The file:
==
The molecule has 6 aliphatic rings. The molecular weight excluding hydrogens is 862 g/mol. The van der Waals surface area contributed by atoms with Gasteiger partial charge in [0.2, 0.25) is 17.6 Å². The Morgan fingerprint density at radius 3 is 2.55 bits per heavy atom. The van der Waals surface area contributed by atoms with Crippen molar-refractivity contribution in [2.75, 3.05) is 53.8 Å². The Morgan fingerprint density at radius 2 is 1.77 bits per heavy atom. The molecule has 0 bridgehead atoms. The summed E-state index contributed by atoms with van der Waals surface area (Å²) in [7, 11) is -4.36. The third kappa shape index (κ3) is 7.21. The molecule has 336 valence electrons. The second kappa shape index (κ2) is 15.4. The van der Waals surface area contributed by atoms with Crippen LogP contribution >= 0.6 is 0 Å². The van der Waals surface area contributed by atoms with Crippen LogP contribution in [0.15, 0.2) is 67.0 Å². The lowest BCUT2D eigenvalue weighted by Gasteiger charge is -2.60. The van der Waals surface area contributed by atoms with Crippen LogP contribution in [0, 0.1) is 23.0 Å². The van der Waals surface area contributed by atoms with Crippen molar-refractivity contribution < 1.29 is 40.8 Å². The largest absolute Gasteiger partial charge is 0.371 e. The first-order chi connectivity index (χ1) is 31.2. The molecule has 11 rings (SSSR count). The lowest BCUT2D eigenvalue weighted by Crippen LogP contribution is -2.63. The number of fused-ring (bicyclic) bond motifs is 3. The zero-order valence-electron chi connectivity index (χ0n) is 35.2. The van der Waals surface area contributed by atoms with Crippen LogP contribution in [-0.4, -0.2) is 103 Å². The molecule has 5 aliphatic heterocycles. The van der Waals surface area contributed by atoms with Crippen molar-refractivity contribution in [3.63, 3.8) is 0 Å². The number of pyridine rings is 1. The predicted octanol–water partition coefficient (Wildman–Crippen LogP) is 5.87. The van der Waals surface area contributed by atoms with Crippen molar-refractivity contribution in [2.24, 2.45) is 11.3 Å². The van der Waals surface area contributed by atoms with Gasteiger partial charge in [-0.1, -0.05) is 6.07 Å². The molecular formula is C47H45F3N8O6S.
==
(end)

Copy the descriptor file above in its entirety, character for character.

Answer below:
The molecule has 6 aliphatic rings. The molecular weight excluding hydrogens is 862 g/mol. The van der Waals surface area contributed by atoms with Gasteiger partial charge in [0.2, 0.25) is 17.6 Å². The Morgan fingerprint density at radius 3 is 2.55 bits per heavy atom. The van der Waals surface area contributed by atoms with Crippen molar-refractivity contribution in [2.75, 3.05) is 53.8 Å². The Morgan fingerprint density at radius 2 is 1.77 bits per heavy atom. The molecule has 0 bridgehead atoms. The summed E-state index contributed by atoms with van der Waals surface area (Å²) in [7, 11) is -4.36. The third kappa shape index (κ3) is 7.21. The molecule has 336 valence electrons. The second kappa shape index (κ2) is 15.4. The van der Waals surface area contributed by atoms with Crippen LogP contribution >= 0.6 is 0 Å². The van der Waals surface area contributed by atoms with Crippen LogP contribution in [0.15, 0.2) is 67.0 Å². The lowest BCUT2D eigenvalue weighted by Gasteiger charge is -2.60. The van der Waals surface area contributed by atoms with Crippen LogP contribution in [0, 0.1) is 23.0 Å². The van der Waals surface area contributed by atoms with Crippen molar-refractivity contribution < 1.29 is 40.8 Å². The largest absolute Gasteiger partial charge is 0.371 e. The first-order chi connectivity index (χ1) is 31.2. The molecule has 11 rings (SSSR count). The lowest BCUT2D eigenvalue weighted by Crippen LogP contribution is -2.63. The number of fused-ring (bicyclic) bond motifs is 3. The zero-order valence-electron chi connectivity index (χ0n) is 35.2. The van der Waals surface area contributed by atoms with Crippen LogP contribution in [-0.4, -0.2) is 103 Å². The molecule has 5 aliphatic heterocycles. The van der Waals surface area contributed by atoms with Crippen molar-refractivity contribution in [3.63, 3.8) is 0 Å². The number of pyridine rings is 1. The predicted octanol–water partition coefficient (Wildman–Crippen LogP) is 5.87. The van der Waals surface area contributed by atoms with Crippen molar-refractivity contribution in [2.24, 2.45) is 11.3 Å². The van der Waals surface area contributed by atoms with Gasteiger partial charge in [-0.1, -0.05) is 6.07 Å². The molecular formula is C47H45F3N8O6S.